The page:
HBCUs Are Fighting For the Billions Owed That States Have Failed To Pay
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HBCUs Have Been Denied State Funding For Decades, Now State Lawmakers And HBCU Leaders Are Fighting For That Money

HBCUs
Student walk to their seat to being Morgan States commencement ceremony. (Youtube/Morgan State University)

Historically Black colleges and universities (HBCUs) have been underfunded by their states for decades as billions of dollars have been withheld. Now HBCU leaders are fighting to get the money they’re owed.

College presidents and lawmakers in states including Maryland and Tennessee have spent months digging into past state budgets to determine how much money states have kept from HBCUs and how to put that money to the best use on campus.

According to CBS News, more than $1 billion is at stake for up to 50 HBCUs that have found a way to educate Black men and women with limited resources.

Lawmakers in Maryland have approved a measure paying $577 million to Coppin State University, Maryland Eastern Shore, Bowie State University, and Morgan State University. The payments will be made over a decade, beginning in 2022.

The settlement stems from a 15-year legal battle between the state and its HBCUs, which alleged the state underfunded the state’s four HBCUs while developing programs at traditionally white universities that directly compete with and take prospective students from HBCUs.

An investigation by state budget officials in Tennessee determined Tennessee State University, a public HBCU, has been underfunded by $544 million since 1950. Harold Love, who helped lead the effort to determine how much the state owed TSU, told CBS it’s about more than the money.,

“That $544 million figure represents not just how much money Tennessee State did not receive from the state — it also represents how much money Tennessee State had to take out of its own reserves to fulfill the [federal] match requirements,” Love told CBS.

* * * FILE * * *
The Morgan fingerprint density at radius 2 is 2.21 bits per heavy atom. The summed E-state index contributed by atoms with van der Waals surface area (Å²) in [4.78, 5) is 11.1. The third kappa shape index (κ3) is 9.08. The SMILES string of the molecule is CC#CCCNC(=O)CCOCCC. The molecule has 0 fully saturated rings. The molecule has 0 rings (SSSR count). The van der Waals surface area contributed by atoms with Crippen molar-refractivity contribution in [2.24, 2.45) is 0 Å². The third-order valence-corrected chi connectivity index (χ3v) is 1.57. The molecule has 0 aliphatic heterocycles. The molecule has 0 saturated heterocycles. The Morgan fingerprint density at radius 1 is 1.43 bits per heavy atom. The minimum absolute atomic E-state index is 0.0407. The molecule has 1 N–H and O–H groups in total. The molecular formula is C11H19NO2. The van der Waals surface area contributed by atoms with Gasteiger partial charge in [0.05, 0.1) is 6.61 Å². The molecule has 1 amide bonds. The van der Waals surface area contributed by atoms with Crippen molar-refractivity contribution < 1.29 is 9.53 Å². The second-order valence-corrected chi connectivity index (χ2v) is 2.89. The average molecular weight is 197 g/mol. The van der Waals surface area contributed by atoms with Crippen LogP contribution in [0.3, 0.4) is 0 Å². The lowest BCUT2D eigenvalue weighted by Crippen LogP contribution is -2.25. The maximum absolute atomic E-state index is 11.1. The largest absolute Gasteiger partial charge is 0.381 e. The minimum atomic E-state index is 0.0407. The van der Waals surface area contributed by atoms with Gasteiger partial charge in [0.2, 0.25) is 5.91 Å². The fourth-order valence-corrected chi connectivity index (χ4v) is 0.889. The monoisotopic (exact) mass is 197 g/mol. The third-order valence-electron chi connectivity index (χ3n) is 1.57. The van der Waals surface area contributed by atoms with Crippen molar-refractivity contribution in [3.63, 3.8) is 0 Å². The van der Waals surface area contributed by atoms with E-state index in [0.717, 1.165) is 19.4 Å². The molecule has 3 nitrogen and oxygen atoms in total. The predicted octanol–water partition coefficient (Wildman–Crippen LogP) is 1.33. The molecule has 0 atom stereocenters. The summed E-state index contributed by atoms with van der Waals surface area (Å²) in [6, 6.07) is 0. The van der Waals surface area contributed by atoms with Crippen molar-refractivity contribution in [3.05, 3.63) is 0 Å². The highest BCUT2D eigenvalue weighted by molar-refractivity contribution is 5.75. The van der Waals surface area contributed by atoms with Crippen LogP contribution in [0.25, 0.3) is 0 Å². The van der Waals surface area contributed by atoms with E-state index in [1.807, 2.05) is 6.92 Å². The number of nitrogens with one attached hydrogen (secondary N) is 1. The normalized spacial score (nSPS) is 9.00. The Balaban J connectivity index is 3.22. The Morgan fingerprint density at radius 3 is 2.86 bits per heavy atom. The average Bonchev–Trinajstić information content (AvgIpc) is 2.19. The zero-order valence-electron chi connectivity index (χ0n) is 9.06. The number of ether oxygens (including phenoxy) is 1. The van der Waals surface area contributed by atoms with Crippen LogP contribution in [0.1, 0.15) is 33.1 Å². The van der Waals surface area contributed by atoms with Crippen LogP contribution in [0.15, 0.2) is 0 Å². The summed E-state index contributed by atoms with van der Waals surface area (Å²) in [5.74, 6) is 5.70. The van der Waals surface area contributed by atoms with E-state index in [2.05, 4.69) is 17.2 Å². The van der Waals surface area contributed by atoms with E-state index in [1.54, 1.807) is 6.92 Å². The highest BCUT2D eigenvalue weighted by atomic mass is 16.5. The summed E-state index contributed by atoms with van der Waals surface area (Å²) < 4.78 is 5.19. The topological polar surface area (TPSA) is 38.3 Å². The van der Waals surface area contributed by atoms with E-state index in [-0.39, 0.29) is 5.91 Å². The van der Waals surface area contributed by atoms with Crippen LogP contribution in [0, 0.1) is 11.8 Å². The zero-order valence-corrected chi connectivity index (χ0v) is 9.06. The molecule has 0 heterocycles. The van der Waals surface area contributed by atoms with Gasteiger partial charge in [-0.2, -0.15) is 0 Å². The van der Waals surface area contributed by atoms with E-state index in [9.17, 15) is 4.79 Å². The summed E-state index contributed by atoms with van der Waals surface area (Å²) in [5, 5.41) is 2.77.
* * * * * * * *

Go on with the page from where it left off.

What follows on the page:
According to a study conducted by the Association of Public and Land-grant Universities discovered between 2010 and 2012, more than half of the nation’s HBCUs did not receive their full funding.

HBCU athletics have been affected as well.

According to the Houston Chronicle, while many non-HBCU schools enjoy pristine athletic facilities and stadiums, HBCU athletics are forced to make due.

TSU’s baseball team does not have its own stadium; instead, they practice and play in a city park. The football team has to play its games off-campus at BBVA stadium, a field largely used for soccer and track and field that has been deemed unsafe for football due to its track and field elements.

Additionally, the school’s 18 collegiate athletic teams all share one weight room, which requires the staff to keep an airtight schedule to make sure every athlete gets a workout.

The efforts in Maryland and Tennessee have led to similar efforts in several Southern states, including Alabama, Georgia, North Carolina, South Carolina, and Virginia.


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